A customer loads plywood into a truck outside a Home Depot store in Galveston, Texas, Tuesday, Aug. 25, 2020.
Scott Dalton | Bloomberg | Good pictures
Home Depot’s revenue for its fiscal year fell short of Wall Street’s estimates Fourth Quarter Earnings Report tuesday
The company also gave a muted outlook for next year on a tough consumer backdrop.
Based on Refinitiv’s survey of analysts, here’s what the company released compared to what Wall Street expected:
- Earnings per share: $3.30 vs. $3.28 expected
- Revenue: $35.83 billion versus $35.97 billion expected
It was the first time Home Depot missed Wall Street’s earnings expectations since November 2019, before the Covid pandemic. Shares of the company fell 4%.
For the quarter ended Jan. 29, Home Depot reported sales of $35.83 billion, up 0.3% from a year earlier, which saw revenue of $35.72 billion. The retailer’s net income was $3.36 billion, up 0.3% from the year-ago period of $3.35 billion, or $3.21 per share.
Amid record levels of inflation, a shift in consumer behavior and a sluggish housing market, the home improvement retailer has repeatedly beaten the Street’s expectations over the past year, but fell slightly on sales estimates.
The company attributed the rise in prices due to nationwide shortages in fiscal 2021 and a fall in timber costs. The decline in sawmills negatively impacted comparable sales by 0.7%, the company said.
Home Depot expects sales and comparable sales to be roughly flat in the new fiscal year. They project an operating margin rate of about 14.5%, which translates into Home Depot’s earnings growth on a $1 billion investment.
Home Depot expects a mid-single-digit percentage decline in diluted earnings per share.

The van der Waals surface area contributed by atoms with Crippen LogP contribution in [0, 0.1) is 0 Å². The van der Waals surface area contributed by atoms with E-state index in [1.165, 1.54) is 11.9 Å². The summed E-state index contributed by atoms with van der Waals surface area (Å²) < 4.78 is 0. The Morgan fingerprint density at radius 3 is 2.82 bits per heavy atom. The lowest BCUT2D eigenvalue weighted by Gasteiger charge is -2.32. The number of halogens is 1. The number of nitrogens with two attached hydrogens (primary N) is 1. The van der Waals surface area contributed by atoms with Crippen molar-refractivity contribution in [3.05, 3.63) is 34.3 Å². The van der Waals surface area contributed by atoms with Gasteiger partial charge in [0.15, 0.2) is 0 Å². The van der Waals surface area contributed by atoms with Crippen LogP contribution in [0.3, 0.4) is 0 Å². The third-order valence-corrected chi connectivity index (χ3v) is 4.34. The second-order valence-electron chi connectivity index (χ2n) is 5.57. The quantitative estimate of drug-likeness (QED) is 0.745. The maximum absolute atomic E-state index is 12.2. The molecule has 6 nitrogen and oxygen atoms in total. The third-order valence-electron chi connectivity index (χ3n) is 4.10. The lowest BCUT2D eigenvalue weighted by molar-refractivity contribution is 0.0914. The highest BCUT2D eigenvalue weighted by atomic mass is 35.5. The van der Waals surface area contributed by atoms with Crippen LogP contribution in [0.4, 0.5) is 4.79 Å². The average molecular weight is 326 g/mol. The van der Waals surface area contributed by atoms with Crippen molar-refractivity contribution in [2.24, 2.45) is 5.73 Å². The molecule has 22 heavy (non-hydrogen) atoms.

Richard McPhail, the retailer’s CFO, told CNBC that Home Depot offered a muted outlook because it expects some pressure in the inventory sector and flat consumer spending.
“So we’re operating from the basic assumption that consumer spending will be flat. Our market has seen a gradual shift in consumer spending from goods to services, reflecting a broader shift in the economy,” McPhail said.
“During Covid, we’ve seen a shift to commodities. Over the last couple of years, we’ve seen a gradual shift from goods to services, and we think our market has reflected that, and we think that dynamic may put some pressure on our market.”
These days, shoppers are putting their discretionary dollars toward experiences and many are burning through their savings amid persistent inflation.
However, McPhail said the firm has positioned the investments to “take stock in any environment” and that they are confident they will weather any market pressures.
Although the housing market remains relatively stagnant beyond 2021, the retailer thinks higher mortgage rates will benefit its results.
“As mortgage rates go up, we’re seeing kind of an interesting dynamic in homeowners who are happy with a fixed-rate mortgage and then decide to upgrade that place,” McPhail said.
“You don’t have a lot of preferred sellers in the market today… and that’s what’s driving the trend of improving that space.”
The company will hold an earnings call with investors at 9 a.m. ET.
Read on Full earnings release here.